The Federal Aviation Administration also has cleared the project. And ML&P noted that the airport only handles about nine flights a day, and those are all daytime commuter flights – no private planes, jets, helicopters or night flights.
But Council Member Jo Anne Johnson, who holds the West Maui residency seat, said she objects to the logic of placing a school next to an airport. She also said the airport has been much busier in the past, and Johnson would like to see it used more heavily. That probably won’t happen if the airport is hemmed in by a housing development, she said.
Several council members expressed a lack of confidence in the company’s financial stability, since it divested itself from pineapple growing over the past few years and lost much of its liquidity, making it essentially a land holdings and resort venture.
Company officials noted that ML&P might own almost 24,000 acres on Maui, but 96 percent of it remains dedicated to agriculture or conservation.
“Do you really have the financing (for Pulelehua) because you haven’t built any of Kapalua Mauka?” asked Council Member Wayne Nishiki.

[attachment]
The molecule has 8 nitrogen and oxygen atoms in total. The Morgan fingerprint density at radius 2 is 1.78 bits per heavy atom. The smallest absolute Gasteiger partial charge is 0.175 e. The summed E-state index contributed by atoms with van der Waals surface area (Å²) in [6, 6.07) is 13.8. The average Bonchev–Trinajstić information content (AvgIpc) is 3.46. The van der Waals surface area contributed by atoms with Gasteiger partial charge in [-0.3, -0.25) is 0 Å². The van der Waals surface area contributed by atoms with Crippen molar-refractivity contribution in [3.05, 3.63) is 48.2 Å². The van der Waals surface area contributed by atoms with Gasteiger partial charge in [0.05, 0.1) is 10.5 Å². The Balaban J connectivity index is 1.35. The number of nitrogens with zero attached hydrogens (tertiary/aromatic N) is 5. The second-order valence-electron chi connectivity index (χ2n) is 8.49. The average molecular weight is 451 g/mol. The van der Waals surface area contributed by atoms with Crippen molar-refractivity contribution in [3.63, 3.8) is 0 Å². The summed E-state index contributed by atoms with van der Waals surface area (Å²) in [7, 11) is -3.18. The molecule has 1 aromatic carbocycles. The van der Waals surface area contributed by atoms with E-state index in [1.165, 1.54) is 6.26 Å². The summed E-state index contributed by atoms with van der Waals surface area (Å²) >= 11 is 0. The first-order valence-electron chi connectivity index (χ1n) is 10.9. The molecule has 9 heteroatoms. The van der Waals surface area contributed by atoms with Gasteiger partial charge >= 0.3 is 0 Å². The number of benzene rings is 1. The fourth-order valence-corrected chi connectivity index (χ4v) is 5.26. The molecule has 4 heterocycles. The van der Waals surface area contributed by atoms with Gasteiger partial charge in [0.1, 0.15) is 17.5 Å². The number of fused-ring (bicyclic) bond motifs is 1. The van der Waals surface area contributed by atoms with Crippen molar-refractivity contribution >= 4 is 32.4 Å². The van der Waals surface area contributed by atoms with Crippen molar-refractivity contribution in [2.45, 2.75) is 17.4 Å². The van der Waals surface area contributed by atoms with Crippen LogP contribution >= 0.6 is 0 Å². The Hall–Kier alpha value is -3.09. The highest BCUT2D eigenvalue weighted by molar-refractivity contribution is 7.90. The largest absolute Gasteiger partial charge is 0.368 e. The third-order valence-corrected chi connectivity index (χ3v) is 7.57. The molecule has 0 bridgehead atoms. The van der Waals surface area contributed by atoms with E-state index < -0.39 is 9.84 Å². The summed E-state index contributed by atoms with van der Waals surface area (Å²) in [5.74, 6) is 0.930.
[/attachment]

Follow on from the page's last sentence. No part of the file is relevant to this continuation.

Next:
Churchill said the company would be able to pay for Pulelehua by partnering with financial institutions, homebuilders and buyers. He also said ML&P is also in a better debt situation than a lot of other developers on Maui.
Churchill said the company got blindsided in 2008 with the bankruptcy of Lehman Brothers, which was the main investor in ML&P’s $300 million Residences at Kapalua project. But rather than abandon it, ML&P leveraged its own financing to keep the project afloat, and the company was one of the only developers on Maui to continue with a such an ambitious project during the recession, he said.
Company officials are finally seeing the light at the end of the tunnel, he said, and ML&P is diligently working to make sure that it is ready to go when the housing market improves.
The company still employs about 200 people, noted Patricia Nishiyama of the community advocacy group Na Kupuna O Maui.
“We also need jobs,” she said. “Please help our island people and our children.”
Many residents say they work in tourism-related businesses but can’t afford to purchase homes in West Maui. Instead, they often rent or buy homes in Central Maui and commute to West Maui, a few testifiers said.
One of the project’s selling points is that by keeping workers as residents on the west side it would reduce traffic on the often-congested pali, where a brush fire or traffic accident can close access for hours.
Churchill said ML&P has committed hundreds of thousands of dollars toward the Lahaina bypass project and would devote another $1 million toward traffic mitigation since Pulelehua would connect to Honoapiilani Highway in three places.
“These workers over here need to work in the community where they live,” said West Maui resident and charter boat operator David Rockett. “Right now, they think, ‘Geez, I’m gonna have to work my first two hours (of the day) just to pay for gas back and forth.'”